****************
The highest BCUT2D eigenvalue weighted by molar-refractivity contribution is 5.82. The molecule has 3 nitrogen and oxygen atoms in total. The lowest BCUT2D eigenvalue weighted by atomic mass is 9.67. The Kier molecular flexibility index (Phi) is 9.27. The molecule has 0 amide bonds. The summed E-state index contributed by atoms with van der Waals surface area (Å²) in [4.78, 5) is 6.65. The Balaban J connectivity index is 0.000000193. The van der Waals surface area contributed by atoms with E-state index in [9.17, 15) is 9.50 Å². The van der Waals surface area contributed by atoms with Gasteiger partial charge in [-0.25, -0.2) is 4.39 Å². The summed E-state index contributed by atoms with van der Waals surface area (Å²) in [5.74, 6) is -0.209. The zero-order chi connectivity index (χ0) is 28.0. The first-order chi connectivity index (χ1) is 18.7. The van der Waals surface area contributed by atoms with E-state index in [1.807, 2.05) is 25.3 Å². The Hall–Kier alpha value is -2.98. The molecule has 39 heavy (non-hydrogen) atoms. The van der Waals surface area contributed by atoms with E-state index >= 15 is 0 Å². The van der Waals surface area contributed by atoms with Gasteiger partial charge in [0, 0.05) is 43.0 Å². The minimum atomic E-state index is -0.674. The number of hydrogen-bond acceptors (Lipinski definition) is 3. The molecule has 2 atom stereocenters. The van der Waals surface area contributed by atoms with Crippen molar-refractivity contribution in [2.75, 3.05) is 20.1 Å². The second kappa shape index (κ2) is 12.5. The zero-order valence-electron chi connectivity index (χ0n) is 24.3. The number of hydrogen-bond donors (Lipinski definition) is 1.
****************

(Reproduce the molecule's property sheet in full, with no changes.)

The highest BCUT2D eigenvalue weighted by molar-refractivity contribution is 5.82. The molecule has 3 nitrogen and oxygen atoms in total. The lowest BCUT2D eigenvalue weighted by atomic mass is 9.67. The Kier molecular flexibility index (Phi) is 9.27. The molecule has 0 amide bonds. The summed E-state index contributed by atoms with van der Waals surface area (Å²) in [4.78, 5) is 6.65. The Balaban J connectivity index is 0.000000193. The van der Waals surface area contributed by atoms with E-state index in [9.17, 15) is 9.50 Å². The van der Waals surface area contributed by atoms with Gasteiger partial charge in [-0.25, -0.2) is 4.39 Å². The summed E-state index contributed by atoms with van der Waals surface area (Å²) in [5.74, 6) is -0.209. The zero-order chi connectivity index (χ0) is 28.0. The first-order chi connectivity index (χ1) is 18.7. The van der Waals surface area contributed by atoms with E-state index in [1.807, 2.05) is 25.3 Å². The Hall–Kier alpha value is -2.98. The molecule has 39 heavy (non-hydrogen) atoms. The van der Waals surface area contributed by atoms with E-state index >= 15 is 0 Å². The van der Waals surface area contributed by atoms with Gasteiger partial charge in [0, 0.05) is 43.0 Å². The minimum atomic E-state index is -0.674. The number of hydrogen-bond acceptors (Lipinski definition) is 3. The molecule has 2 atom stereocenters. The van der Waals surface area contributed by atoms with Crippen molar-refractivity contribution in [2.75, 3.05) is 20.1 Å². The second kappa shape index (κ2) is 12.5. The zero-order valence-electron chi connectivity index (χ0n) is 24.3. The number of hydrogen-bond donors (Lipinski definition) is 1.